Baboon syndrome with paracetamol: a case report
Adverse drug reaction (ADR) is defined as “any response to drug which is noxious or unintended and occurs at a dose normally used in man for prophylaxis, diagnosis or treatment of diseases or for modification of physiological function”.

Among the ADRs reported, cutaneous drug reactions are most common. Symmetrical drug-related intertriginous and flexural exanthema (SDRIFE), also known as baboon syndrome (BS), is included in the spectrum of systemically induced allergic contact dermatitis.

Characteristics of SDRIFE include a sharply defined symmetric erythema in the gluteal area and in the flexural or intertriginous folds without any systemic symptoms or signs.

Published in the International Journal of Basic & Clinical Pharmacology, the authors present a case of 30-year-old female with baboon syndrome after taking the combination of paracetamol and diclofenac. Awareness of SDRIFE (BS) as an unusual drug reaction is especially important since the connection between skin eruption and drug exposure may easily be overlooked or misdiagnosed.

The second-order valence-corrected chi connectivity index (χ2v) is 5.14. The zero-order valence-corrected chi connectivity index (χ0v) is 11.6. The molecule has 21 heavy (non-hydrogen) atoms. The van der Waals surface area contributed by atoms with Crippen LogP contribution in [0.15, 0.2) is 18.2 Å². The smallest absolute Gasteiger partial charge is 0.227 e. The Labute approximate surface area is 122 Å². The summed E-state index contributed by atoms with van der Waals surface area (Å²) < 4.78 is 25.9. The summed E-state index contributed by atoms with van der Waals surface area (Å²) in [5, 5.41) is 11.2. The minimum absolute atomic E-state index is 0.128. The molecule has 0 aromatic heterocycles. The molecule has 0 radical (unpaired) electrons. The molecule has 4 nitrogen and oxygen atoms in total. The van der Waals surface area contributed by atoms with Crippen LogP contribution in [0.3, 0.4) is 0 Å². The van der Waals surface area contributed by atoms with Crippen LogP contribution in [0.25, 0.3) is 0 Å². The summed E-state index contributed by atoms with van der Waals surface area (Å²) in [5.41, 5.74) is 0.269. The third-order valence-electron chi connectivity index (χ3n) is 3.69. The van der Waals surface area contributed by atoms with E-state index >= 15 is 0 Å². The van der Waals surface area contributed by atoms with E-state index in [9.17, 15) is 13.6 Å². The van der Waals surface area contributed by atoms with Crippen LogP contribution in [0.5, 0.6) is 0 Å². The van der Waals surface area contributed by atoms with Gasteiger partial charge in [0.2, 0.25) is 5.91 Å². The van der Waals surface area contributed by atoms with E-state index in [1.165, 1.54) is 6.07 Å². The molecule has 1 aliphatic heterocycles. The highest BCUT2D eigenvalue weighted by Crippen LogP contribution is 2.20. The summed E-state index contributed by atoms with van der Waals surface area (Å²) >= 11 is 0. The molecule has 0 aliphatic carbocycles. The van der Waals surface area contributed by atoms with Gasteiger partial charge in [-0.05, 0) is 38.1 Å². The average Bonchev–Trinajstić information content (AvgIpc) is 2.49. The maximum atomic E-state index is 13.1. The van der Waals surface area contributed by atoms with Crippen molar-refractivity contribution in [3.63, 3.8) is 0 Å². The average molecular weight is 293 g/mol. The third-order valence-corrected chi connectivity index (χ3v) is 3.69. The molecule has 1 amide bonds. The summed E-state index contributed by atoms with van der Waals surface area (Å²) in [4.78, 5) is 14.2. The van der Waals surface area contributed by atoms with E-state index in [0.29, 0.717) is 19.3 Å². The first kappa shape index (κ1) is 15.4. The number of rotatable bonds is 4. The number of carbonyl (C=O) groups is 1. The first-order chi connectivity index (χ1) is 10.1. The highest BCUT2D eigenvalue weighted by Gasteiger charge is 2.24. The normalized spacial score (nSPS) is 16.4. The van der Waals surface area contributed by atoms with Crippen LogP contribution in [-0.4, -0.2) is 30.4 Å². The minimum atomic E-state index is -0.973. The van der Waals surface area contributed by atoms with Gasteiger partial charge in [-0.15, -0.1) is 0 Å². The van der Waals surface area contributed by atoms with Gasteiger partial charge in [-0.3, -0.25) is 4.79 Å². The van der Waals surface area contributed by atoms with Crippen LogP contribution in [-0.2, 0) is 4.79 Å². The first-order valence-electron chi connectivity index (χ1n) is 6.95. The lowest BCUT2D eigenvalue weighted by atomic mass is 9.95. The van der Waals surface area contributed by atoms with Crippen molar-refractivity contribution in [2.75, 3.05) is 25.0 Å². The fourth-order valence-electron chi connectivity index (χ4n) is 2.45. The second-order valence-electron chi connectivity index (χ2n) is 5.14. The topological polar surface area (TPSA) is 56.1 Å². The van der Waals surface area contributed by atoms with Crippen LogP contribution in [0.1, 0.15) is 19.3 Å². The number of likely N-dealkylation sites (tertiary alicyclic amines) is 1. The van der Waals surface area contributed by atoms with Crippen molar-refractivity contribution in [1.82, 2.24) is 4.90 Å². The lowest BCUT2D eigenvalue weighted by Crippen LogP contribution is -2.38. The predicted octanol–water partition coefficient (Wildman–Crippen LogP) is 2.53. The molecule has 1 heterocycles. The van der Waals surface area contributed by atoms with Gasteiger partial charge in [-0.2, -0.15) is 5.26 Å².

Read about the case in detail here:
C●●●●●s S●●●●●●a M●●●●i and 11 others like this4 shares
Dr. Dr P●●●●●●●a N●●●●e
Dr. Dr P●●●●●●●a N●●●●e Internal Medicine
Nice article .
Oct 1, 2018Like
C●●●●●s S●●●●●●a M●●●●i
C●●●●●s S●●●●●●a M●●●●i General Medicine
Good obsevation doctor , tanq for ur information .
Oct 7, 2018Like